"I picked up on the grass a palmer-worm, which is a caterpillar, so named because it travels about like a palmer or pilgrim. It has long, thick tufts of black and red hair, and a very minute gold spot to each ring ; it crawls very quickly. It seems to eat chiefly the leaves of the dock, the vine, and the lilac."
Emily Shore, age 13, June 21, 1832.I was doing some research on the history of science and nature writing when I came across the above quote attributed a 13-year old English girl named Emily Shore. I had never heard of her before. A little further research took me to her journal, which was published by her family in 1891
, over fifty years after her death at the age of 19 in 1839.
Emily, it seems, was quite a prolific writer. The journal starts around her 11th birthday and follows her through her teens. During that time she also authored works she refers to as histories, novels, stories, poetry, and plays. Unfortunately, only the journal survived, but that is enough to give us a taste of her lively mind.
On her first trip to London eleven-year-old Emily describes her impressions of the new London Bridge--"very beautiful, but not yet competed,"--the monument to Lord Nelson--"I find the urn at the top very ugly,"--and St. Paul's Cathedral, where she stood in the Whispering Gallery and noted that from that height, "the people in the church look like dolls or monkeys."
She was thrilled to receive a copy of Charles Babbage's Economy of Manufactures
for her 13th birthday. Babbage, you may recall, is regarded as the father of the modern computer for his invention of the "difference engine" in the 1820s. At first glance, Economy
does not seem to be the kind of book a 13-year old would enjoy. Emily, however, called it "beautiful and interesting." It made her realize how little she knew about how things were made: "It is astonishing how ignorant people are about the method of making the commonest things, and it quite vexes and mortifies me to look round the room and see scarce an article in it of the construction of which I have the least idea. I wish some one would write a book giving a minute account of all the English manufactures."
Her real love, though, was the natural world. During the summer, she rose early and spent nearly all her time outdoors. She wrote detailed descriptions of plants, insects, birds, reptiles, and animals of all kinds. She collected caterpillars, but when they started to die, she decided she would let the survivors go, declaring, "Poor little creatures. I shall never keep caterpillars alive again. While they were in the full enjoyment of health and liberty, I took them prisoners, confined them in a box, and shut them up in a house, far from their homes; by which means almost all have been destroyed. It makes me quite unhappy to think of it. I shall certainly set them all at liberty to-morrow, and put them on one of the plants to which they belong."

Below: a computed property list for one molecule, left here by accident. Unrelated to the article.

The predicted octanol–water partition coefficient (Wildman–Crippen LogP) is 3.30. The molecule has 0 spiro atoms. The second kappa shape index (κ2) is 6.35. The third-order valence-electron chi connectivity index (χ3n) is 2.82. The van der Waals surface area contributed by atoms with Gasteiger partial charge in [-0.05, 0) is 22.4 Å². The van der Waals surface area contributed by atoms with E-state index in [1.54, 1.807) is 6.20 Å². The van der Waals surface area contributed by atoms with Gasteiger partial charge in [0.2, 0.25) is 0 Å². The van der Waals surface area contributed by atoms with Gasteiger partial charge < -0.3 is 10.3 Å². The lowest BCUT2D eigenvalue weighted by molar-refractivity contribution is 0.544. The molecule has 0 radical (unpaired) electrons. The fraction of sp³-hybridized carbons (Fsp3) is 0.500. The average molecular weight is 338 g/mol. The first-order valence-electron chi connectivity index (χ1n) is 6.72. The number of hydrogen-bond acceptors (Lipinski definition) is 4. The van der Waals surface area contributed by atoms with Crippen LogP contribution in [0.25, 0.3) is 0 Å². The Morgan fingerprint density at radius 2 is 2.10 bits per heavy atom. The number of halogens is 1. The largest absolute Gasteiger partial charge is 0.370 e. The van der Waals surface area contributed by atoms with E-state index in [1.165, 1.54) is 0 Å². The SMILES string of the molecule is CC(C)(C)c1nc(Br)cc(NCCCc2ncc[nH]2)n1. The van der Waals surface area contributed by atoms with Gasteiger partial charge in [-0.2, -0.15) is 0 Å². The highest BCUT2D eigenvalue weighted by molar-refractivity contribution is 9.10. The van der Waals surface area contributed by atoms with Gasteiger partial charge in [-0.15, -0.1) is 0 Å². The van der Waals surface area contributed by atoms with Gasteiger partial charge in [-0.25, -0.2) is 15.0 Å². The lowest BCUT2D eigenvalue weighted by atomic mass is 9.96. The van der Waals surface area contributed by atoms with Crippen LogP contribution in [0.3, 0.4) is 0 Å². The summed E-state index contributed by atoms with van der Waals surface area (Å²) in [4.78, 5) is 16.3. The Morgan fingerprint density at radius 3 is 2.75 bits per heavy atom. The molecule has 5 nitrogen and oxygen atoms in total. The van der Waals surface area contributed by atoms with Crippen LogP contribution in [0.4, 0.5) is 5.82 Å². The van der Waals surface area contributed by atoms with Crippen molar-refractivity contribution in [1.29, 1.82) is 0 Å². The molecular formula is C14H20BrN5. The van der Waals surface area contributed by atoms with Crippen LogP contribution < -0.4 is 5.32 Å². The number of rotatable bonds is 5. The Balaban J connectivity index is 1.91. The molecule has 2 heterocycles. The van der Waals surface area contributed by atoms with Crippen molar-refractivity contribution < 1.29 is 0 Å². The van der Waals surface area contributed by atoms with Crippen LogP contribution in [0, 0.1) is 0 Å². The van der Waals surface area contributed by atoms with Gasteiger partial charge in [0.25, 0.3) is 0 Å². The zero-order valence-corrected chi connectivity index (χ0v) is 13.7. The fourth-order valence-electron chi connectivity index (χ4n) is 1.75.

In her observations of nature, she noted behavior and speculated on why the world took the form it did. When watching a moth she concluded," It is not perhaps generally known that all kinds of plants have their particular moth or butterfly, and that which feeds on one could not feed on another." And when she went to the shore, she wrote that, "A large space of ground, at some distance from the sea (as much as two miles, indeed), is entirely composed of a bed of round pebbles, whose depth is said to be interminable. It is not that the ground is stony, but there is nothing to be seen except these pebbles. Query: Is it possible that the sea has in ancient times retired and left these stones behind it?"
These were exactly the kinds of observations and questions the greatest scientific minds of her age were engaged in. It is moving and delightful to hear them voiced by youngster, and a girl, no less! When not busy with writing, Emily
tutored local children, attended to her own lessons, made models of ships, bridges, and buildings, and filled sketchbooks with portraits and nature studies. In her late teens she contracted tuberculosis, the scourge of the nineteenth century. Though her family moved to Portugal in hopes that the climate would heal her, she died shorty before her twentieth birthday.
Reading the journal of this gifted young woman, I was reminded a bit by her tone of another girl who made her literary appearance a generation later. This other child, by contrast, was completely imaginary. Lewis Carroll's Alice is also fascinated by plants and animals and filled with wonder for the world. Emily, in her own way, turned her world into a wonderland. Her journal is a wonderful document, and I hope, like Alice, she will someday receive her literary due.If you want to read Emily's journal yourself, you can find on online copy at the Internet Archive
or buy a copy from Amazon.
The library at the University of Delaware included Emily's journal in a fascinating exhibit SELF WORKS:
DIARIES, SCRAPBOOKS, AND OTHER AUTOBIOGRAPHICAL EFFORTS.
Well worth a visit.Photo Credit:Portrait of Emily Shore by herself
from The Journal of Emily Shore, 1898 Edition